Some hazards are invisible. As high winds rush down the valleys and ricochet off mountainsides, said Maj. Connie Mark Lane, an Army CH-47 Chinook pilot, "sometimes you lose control of the aircraft due to the turbulence," with the stress gauge going "straight into the red for anywhere from 20 to 30 seconds.... I've seen where people get into it, and then they refuse to fly for the next couple of days."

Closer to the ground, the winds produce not turbulence but blinding dust, as do a helicopter's rotor blades on landing and takeoff -- a particular problem in the desert south. The grit erodes rotors and chokes engines, forcing frequent maintenance or special modifications. Because most of Afghanistan is at least 1,000 feet above sea level, the air quickly grows thin, especially in the intense summer heat, straining engines and reducing the lift that helicopters need and, consequently, the amount of weight they can carry. Before Army Maj. Joel Magsig's battalion imposed formal restrictions on loads, he recalled, a well-meaning Black Hawk pilot at a high mountain base picked up one passenger too many; blinded by dust and overweight, "they got in some brownout and weren't climbing as fast as they thought they were, and they ended up hitting the [base] wall.... It kind of catapulted them sideways, and they flipped over and landed in a ditch. Luckily, no one was hurt, but the aircraft was close to totaled."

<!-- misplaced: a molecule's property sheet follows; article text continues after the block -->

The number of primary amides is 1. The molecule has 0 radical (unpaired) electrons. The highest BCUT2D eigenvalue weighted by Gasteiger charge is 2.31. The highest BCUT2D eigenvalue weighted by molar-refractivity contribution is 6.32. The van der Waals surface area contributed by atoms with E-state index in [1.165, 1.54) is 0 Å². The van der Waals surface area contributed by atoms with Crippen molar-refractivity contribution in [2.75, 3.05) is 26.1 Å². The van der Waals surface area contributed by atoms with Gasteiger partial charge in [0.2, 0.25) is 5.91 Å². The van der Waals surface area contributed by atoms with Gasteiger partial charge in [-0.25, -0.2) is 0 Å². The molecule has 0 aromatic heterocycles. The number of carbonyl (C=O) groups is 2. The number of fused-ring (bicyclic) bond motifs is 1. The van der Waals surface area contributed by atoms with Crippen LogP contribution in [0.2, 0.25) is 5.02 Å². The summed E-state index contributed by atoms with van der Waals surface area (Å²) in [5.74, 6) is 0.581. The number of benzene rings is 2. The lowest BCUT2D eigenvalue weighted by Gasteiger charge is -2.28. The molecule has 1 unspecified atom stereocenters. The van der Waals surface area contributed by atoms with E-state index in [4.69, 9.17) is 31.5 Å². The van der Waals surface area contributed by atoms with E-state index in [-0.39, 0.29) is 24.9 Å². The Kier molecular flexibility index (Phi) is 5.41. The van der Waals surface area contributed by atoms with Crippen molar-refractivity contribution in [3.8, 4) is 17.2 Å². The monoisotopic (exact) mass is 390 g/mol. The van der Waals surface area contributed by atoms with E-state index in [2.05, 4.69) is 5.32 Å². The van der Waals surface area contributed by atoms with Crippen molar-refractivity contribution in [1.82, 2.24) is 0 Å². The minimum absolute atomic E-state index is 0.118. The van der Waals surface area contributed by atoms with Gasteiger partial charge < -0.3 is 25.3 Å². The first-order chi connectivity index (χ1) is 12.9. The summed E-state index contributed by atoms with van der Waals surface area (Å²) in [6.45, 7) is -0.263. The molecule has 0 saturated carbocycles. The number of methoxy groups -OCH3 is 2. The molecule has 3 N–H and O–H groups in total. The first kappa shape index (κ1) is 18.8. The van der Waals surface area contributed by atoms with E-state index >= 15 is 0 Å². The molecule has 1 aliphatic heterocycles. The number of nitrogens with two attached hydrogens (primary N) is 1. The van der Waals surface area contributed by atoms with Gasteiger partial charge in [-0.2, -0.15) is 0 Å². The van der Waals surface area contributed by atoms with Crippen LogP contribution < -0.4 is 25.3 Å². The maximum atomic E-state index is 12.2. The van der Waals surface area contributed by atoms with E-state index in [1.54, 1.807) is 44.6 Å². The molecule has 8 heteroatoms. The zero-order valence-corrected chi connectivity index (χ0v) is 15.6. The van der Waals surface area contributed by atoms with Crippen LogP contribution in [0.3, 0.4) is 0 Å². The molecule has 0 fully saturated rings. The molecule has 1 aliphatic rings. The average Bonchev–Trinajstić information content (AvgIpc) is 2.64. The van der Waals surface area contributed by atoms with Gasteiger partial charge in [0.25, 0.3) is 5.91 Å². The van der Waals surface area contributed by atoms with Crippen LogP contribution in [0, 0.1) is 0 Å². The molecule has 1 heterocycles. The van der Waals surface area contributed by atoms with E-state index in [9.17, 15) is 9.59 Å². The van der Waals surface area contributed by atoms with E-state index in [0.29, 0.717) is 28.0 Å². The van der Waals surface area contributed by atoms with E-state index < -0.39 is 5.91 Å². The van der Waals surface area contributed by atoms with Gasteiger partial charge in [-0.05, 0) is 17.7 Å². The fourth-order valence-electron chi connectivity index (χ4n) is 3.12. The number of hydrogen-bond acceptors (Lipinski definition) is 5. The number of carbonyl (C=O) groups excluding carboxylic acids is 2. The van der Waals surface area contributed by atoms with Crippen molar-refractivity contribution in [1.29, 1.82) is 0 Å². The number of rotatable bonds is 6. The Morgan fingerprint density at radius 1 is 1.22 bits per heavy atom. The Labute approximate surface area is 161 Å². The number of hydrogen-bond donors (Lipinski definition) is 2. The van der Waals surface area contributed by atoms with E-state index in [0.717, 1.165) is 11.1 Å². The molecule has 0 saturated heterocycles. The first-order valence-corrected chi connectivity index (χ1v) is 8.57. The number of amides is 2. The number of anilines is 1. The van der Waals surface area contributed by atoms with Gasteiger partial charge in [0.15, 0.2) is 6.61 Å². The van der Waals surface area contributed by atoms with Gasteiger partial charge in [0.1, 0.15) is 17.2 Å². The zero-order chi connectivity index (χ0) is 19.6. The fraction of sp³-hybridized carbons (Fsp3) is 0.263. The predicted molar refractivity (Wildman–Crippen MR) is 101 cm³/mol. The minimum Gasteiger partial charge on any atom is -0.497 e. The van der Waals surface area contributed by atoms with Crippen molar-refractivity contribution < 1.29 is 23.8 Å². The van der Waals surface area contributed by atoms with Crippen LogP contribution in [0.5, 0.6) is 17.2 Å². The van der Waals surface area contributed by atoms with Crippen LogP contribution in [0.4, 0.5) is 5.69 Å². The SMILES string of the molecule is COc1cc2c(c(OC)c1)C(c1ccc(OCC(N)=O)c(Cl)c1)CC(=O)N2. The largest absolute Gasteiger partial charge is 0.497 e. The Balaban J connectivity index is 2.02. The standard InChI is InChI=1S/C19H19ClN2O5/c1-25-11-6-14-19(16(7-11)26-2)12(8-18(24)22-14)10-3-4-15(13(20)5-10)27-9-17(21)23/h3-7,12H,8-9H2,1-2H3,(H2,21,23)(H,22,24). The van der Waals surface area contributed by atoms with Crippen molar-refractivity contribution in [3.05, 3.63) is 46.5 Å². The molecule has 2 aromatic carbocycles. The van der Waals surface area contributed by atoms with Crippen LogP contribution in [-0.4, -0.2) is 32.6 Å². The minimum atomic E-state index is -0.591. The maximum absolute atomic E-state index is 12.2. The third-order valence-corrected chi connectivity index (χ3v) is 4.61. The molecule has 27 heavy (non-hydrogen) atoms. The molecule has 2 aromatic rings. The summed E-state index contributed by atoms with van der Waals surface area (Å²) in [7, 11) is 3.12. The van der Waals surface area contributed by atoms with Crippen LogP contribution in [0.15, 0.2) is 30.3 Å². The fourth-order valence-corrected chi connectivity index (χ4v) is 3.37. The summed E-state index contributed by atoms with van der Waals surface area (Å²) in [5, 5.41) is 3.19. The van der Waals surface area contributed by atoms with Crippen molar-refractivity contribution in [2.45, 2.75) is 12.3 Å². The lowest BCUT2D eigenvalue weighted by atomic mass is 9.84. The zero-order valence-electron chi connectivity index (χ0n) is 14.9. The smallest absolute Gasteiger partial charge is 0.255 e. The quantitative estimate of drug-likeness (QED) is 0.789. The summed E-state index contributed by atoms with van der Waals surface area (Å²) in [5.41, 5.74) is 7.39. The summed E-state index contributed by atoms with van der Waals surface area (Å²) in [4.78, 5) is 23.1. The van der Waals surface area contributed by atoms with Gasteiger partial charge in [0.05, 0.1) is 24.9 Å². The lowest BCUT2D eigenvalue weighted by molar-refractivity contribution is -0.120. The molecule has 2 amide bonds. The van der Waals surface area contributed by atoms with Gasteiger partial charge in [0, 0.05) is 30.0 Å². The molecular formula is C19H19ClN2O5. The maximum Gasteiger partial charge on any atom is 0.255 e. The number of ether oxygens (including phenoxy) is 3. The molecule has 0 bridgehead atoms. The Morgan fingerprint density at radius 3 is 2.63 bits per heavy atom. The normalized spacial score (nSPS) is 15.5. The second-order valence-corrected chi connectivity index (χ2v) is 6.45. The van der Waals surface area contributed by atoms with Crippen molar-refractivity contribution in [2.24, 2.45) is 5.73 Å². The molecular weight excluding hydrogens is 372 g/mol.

Between the distances, maintenance downtime, and the limits on what helicopters can carry, there is simply not enough air transportation to go around, even after turning to Russian contractors for low-danger daylight missions. "We were in a continuous fight within our own aviation brigade as to who got what," Magsig said. "We went over there with 114 helicopters. They can be moved around, but you don't [get] any more."

Driven by the war in Afghanistan, the Army's 2011 budget request includes $2.4 billion more for its helicopter fleet, and the service has begun organizing an additional, 12th combat aviation brigade out of existing assets. Time at home between deployments is significantly shorter for helicopter units than for most other Army units. "There's no question that if there's a portion of our force that's stressed right now, it's Army aviation," Lt. Gen. Stevenson said. The stress on those helicopter crews, and the other troops involved in the laborious business of moving supplies across Afghanistan, is only going to increase in the coming year.

"We don't have the assets to cover the area as much as we would like," said Maj. Bruhl, "and that's not a political statement. That's just a fact. Afghanistan is so huge and complex."

This article appears in the February 20, 2010 edition of National Journal Magazine Contents.